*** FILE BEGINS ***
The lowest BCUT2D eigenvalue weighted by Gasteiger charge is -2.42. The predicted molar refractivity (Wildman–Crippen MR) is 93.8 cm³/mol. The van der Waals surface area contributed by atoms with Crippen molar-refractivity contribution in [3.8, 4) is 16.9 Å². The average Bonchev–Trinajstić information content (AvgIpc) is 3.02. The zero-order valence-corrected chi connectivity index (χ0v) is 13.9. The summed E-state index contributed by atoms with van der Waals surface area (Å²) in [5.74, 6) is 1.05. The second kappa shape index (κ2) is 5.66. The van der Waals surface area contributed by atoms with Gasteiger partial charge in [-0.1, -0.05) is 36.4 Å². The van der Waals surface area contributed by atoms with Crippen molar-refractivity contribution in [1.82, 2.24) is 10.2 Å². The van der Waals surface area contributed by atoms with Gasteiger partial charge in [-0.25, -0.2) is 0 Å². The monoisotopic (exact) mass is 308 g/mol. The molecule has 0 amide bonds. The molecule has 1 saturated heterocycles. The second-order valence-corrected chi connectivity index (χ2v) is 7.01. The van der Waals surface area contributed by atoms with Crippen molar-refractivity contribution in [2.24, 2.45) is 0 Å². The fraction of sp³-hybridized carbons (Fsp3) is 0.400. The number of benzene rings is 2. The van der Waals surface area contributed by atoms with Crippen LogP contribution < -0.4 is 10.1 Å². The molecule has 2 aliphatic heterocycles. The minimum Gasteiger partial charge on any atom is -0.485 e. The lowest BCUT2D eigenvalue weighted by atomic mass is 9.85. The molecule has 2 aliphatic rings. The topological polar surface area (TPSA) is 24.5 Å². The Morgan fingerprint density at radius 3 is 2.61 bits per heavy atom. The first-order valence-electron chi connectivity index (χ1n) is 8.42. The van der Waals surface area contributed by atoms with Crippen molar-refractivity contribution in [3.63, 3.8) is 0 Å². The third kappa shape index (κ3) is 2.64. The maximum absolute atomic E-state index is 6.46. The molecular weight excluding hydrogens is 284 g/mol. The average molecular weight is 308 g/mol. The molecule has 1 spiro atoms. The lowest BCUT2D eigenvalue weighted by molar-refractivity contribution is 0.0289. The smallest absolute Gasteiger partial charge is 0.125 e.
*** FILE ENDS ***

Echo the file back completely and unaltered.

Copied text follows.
The lowest BCUT2D eigenvalue weighted by Gasteiger charge is -2.42. The predicted molar refractivity (Wildman–Crippen MR) is 93.8 cm³/mol. The van der Waals surface area contributed by atoms with Crippen molar-refractivity contribution in [3.8, 4) is 16.9 Å². The average Bonchev–Trinajstić information content (AvgIpc) is 3.02. The zero-order valence-corrected chi connectivity index (χ0v) is 13.9. The summed E-state index contributed by atoms with van der Waals surface area (Å²) in [5.74, 6) is 1.05. The second kappa shape index (κ2) is 5.66. The van der Waals surface area contributed by atoms with Gasteiger partial charge in [-0.1, -0.05) is 36.4 Å². The van der Waals surface area contributed by atoms with Crippen molar-refractivity contribution in [1.82, 2.24) is 10.2 Å². The van der Waals surface area contributed by atoms with Gasteiger partial charge in [-0.25, -0.2) is 0 Å². The monoisotopic (exact) mass is 308 g/mol. The molecule has 0 amide bonds. The molecule has 1 saturated heterocycles. The second-order valence-corrected chi connectivity index (χ2v) is 7.01. The van der Waals surface area contributed by atoms with Crippen molar-refractivity contribution in [2.24, 2.45) is 0 Å². The fraction of sp³-hybridized carbons (Fsp3) is 0.400. The number of benzene rings is 2. The van der Waals surface area contributed by atoms with Crippen LogP contribution < -0.4 is 10.1 Å². The molecule has 2 aliphatic heterocycles. The minimum Gasteiger partial charge on any atom is -0.485 e. The lowest BCUT2D eigenvalue weighted by atomic mass is 9.85. The molecule has 2 aliphatic rings. The topological polar surface area (TPSA) is 24.5 Å². The Morgan fingerprint density at radius 3 is 2.61 bits per heavy atom. The first-order valence-electron chi connectivity index (χ1n) is 8.42. The van der Waals surface area contributed by atoms with Crippen molar-refractivity contribution in [3.63, 3.8) is 0 Å². The third kappa shape index (κ3) is 2.64. The maximum absolute atomic E-state index is 6.46. The molecular weight excluding hydrogens is 284 g/mol. The average molecular weight is 308 g/mol. The molecule has 1 spiro atoms. The lowest BCUT2D eigenvalue weighted by molar-refractivity contribution is 0.0289. The smallest absolute Gasteiger partial charge is 0.125 e.